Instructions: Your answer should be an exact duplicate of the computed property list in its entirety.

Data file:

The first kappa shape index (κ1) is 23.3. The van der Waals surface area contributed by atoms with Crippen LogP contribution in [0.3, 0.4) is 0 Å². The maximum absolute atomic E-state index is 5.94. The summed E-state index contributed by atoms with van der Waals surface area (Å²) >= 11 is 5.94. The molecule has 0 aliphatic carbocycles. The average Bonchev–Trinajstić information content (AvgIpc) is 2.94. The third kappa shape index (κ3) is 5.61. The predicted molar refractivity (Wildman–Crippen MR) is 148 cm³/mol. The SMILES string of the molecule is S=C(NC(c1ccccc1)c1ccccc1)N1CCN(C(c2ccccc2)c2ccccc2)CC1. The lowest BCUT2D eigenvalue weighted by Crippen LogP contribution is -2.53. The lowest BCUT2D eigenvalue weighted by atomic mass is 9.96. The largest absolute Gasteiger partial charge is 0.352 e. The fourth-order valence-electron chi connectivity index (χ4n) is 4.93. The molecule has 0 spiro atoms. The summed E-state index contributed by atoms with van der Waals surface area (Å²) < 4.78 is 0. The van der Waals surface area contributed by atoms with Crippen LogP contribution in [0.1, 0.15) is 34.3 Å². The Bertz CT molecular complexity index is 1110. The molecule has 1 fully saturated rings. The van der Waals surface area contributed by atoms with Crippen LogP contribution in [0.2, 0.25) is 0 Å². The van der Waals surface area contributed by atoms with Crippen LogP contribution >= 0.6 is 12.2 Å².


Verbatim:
The first kappa shape index (κ1) is 23.3. The van der Waals surface area contributed by atoms with Crippen LogP contribution in [0.3, 0.4) is 0 Å². The maximum absolute atomic E-state index is 5.94. The summed E-state index contributed by atoms with van der Waals surface area (Å²) >= 11 is 5.94. The molecule has 0 aliphatic carbocycles. The average Bonchev–Trinajstić information content (AvgIpc) is 2.94. The third kappa shape index (κ3) is 5.61. The predicted molar refractivity (Wildman–Crippen MR) is 148 cm³/mol. The SMILES string of the molecule is S=C(NC(c1ccccc1)c1ccccc1)N1CCN(C(c2ccccc2)c2ccccc2)CC1. The lowest BCUT2D eigenvalue weighted by Crippen LogP contribution is -2.53. The lowest BCUT2D eigenvalue weighted by atomic mass is 9.96. The largest absolute Gasteiger partial charge is 0.352 e. The fourth-order valence-electron chi connectivity index (χ4n) is 4.93. The molecule has 0 spiro atoms. The summed E-state index contributed by atoms with van der Waals surface area (Å²) < 4.78 is 0. The van der Waals surface area contributed by atoms with Crippen LogP contribution in [0.1, 0.15) is 34.3 Å². The Bertz CT molecular complexity index is 1110. The molecule has 1 fully saturated rings. The van der Waals surface area contributed by atoms with Crippen LogP contribution in [0.2, 0.25) is 0 Å². The van der Waals surface area contributed by atoms with Crippen LogP contribution >= 0.6 is 12.2 Å².